and you also attempt to get your hips up to the handle, as a result, your putting a lot of uncomfortable torque on the body and ankles as your driving your knees forward to get into this position. This will naturally pull your heels up off of the back of the foot bed and displace more weight on the balls of your feet.

    This weight shift can place more pressure on the front of the ski, forcing more of the front of the ski in the water. This extra friction of more ski riding in the water will slow your acceleration out of the buoy and cross course. Because your acceleration is slower out of the buoy, you then are forced to ski a wider/faster path to get to the next buoy in time. More friction = more drag = more load = more work
  • SplasheyeSplasheye Posts: 56 Baller
    As a jumper I know about the two ways to bend your knees.
    Good way - knee bends in conjunction with ankle - Centre of mass moves forward or at least stays central - you are in a strong position to get lift
    Bad way - lower leg doesn't move - you just sit back - at best you crush at worse.....

    It is hard to get good knee and ankle bend but just because its hard doesn't mean you shouldn't try.
  • skiing2heavenskiing2heaven Posts: 78 Baller
    edited April 2011
    Good points! Jumpers actually cheat at keeping their elbows to the vest!!! Its called a sling! Otherwise they would be recieving more of the pull of the boat through the upper body, and leading more with their shoulders, instead of through their center of mass. This would possibly cause a dangerous Out the Front crash.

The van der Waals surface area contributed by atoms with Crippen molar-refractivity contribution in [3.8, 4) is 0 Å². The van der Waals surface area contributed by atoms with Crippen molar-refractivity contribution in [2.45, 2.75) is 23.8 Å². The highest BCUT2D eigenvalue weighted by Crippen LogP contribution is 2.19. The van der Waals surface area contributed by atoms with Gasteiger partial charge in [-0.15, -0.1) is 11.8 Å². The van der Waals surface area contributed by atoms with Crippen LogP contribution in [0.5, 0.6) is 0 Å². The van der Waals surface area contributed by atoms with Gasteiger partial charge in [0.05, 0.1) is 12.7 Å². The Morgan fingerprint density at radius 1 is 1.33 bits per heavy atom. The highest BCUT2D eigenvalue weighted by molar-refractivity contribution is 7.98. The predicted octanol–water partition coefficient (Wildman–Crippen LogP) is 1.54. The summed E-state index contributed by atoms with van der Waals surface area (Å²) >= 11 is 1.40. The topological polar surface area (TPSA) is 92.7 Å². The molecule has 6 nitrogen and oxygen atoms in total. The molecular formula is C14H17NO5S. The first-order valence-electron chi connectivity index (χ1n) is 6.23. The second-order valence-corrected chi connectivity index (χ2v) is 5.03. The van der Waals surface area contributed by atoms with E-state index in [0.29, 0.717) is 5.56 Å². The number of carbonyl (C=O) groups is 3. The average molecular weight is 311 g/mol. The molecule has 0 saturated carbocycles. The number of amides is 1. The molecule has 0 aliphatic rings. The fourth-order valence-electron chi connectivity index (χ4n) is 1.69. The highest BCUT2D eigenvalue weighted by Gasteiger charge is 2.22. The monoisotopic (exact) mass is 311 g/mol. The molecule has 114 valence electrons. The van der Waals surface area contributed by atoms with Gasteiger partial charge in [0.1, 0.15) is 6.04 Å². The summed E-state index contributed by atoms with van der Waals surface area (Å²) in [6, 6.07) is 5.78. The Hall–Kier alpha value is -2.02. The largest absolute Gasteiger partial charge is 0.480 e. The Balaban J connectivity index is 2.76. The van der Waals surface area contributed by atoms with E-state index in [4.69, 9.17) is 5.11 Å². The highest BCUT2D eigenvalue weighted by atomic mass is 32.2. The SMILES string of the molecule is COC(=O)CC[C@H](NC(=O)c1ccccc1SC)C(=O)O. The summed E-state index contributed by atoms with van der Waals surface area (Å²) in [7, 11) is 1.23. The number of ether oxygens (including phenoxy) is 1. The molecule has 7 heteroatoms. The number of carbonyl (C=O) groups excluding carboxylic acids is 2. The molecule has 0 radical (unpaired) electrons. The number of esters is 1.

The slalom ski actually turns easier and quicker with less knee bend than with more knee bend. I used to think that the opposite was true. I also used to also think you need to bend your knees in rough water, which isn't true either.

    You really don't gain any huge benefits by excessive knee bend,... and the drawbacks are huge!

    -slower acceleration out of the buoy because of more ski riding in the water, forcing you to ski a wider/faster path
    -easier to overturn the ski
    -easier to have trailing hips
    -easier to have the elbows seperated from the vest
    -easier to recieve the pull of the boat through the shoulders and to "lead with the shoulders"
    -easy to put unnecessary strain on the back
    -the legs fatigue quickly, causing a possible "buckling effect"
    -better chance of an "Out the Front"

    The strength levels that Asher, Jamie, and Brown have to be able to ski with bent knees isn't duplicatable for most skiers. Especially for those who only ski 6 months out of the year.

    I think that "slightly bent" is what Rossi and Parrish recommend and I would have to agree!